Sunday, June 28, 2009

Teaching for autonomy: "success" and beyond

Effective teachers and effective schools educate their students to succeed in society and, at the same time, to understand that their personal "success" is not the end of the story.

On one hand, students’ future happiness will be closely related to their ability to succeed economically and socially. One would do students no favors by turning them wholly away from the society in which they are embedded; that is not education for liberation, but education for helplessness and resentment. There is much to be said for preparing students for societal success. The successful adult is more autonomous than the unsuccessful adult; he or she is more likely to have access to desirable societal goods (higher education, the arts, political participation, gainful employment, etc.) and less likely to find him or herself trapped in a demeaning job or family situation, hopeless social or economic straits, and so on.

On the other hand, the autonomy that is born of societal success and its prerequisites is a limited autonomy. True autonomy requires being able to look with clear and critical eyes at one’s own society, understanding its flaws as well as its benefits. Ancient and modern traditions in literature, art, and religion stand ready to correct us if we, standing at the height of privilege in our society, look at our own success and comfort and nothing else – and then decide, with Candide, that this is “the best of all possible worlds.” True autonomy also means seeing through what is superficial in our own success; it means catching ourselves by the scruffs of our own necks when we feel tempted to accept the convenient untruth that our success is wholly or primarily the result of our own effort, and that others’ failure is the just result of their not exercising an equal effort.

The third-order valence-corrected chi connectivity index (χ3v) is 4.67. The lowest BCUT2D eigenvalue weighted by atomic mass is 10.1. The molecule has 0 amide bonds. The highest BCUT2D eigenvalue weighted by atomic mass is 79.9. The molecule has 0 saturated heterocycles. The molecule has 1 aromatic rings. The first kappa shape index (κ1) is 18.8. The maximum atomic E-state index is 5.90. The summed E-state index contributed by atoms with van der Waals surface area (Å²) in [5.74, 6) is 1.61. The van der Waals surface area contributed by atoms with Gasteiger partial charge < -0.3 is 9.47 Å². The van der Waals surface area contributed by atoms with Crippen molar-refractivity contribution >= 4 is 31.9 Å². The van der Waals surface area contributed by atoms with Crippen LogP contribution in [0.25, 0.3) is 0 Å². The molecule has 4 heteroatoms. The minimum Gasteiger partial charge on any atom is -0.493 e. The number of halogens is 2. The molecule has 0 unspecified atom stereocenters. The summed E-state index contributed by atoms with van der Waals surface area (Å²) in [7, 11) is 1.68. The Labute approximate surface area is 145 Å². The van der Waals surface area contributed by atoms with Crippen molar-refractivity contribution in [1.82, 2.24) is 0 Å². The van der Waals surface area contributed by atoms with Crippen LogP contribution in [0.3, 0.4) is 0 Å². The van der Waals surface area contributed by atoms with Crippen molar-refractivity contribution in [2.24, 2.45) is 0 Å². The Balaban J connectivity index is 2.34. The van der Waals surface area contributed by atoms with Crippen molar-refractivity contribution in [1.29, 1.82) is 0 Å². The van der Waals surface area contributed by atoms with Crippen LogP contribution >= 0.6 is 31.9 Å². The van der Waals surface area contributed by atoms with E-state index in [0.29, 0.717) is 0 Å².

The task of the education system, then – and therefore the task of each teacher – is to prepare students to succeed in society while helping them develop the ability to question their own success, their relationship with those considered less-successful, and the society in which these social, political, and economic power relationships exist. The fully-educated person has both the tools and knowledge necessary to succeed in society, and the imagination, empathy, political awareness, and critical literacy necessary to understand the limited character of that success and to criticize and strive to change the very society in which he or she enjoys it.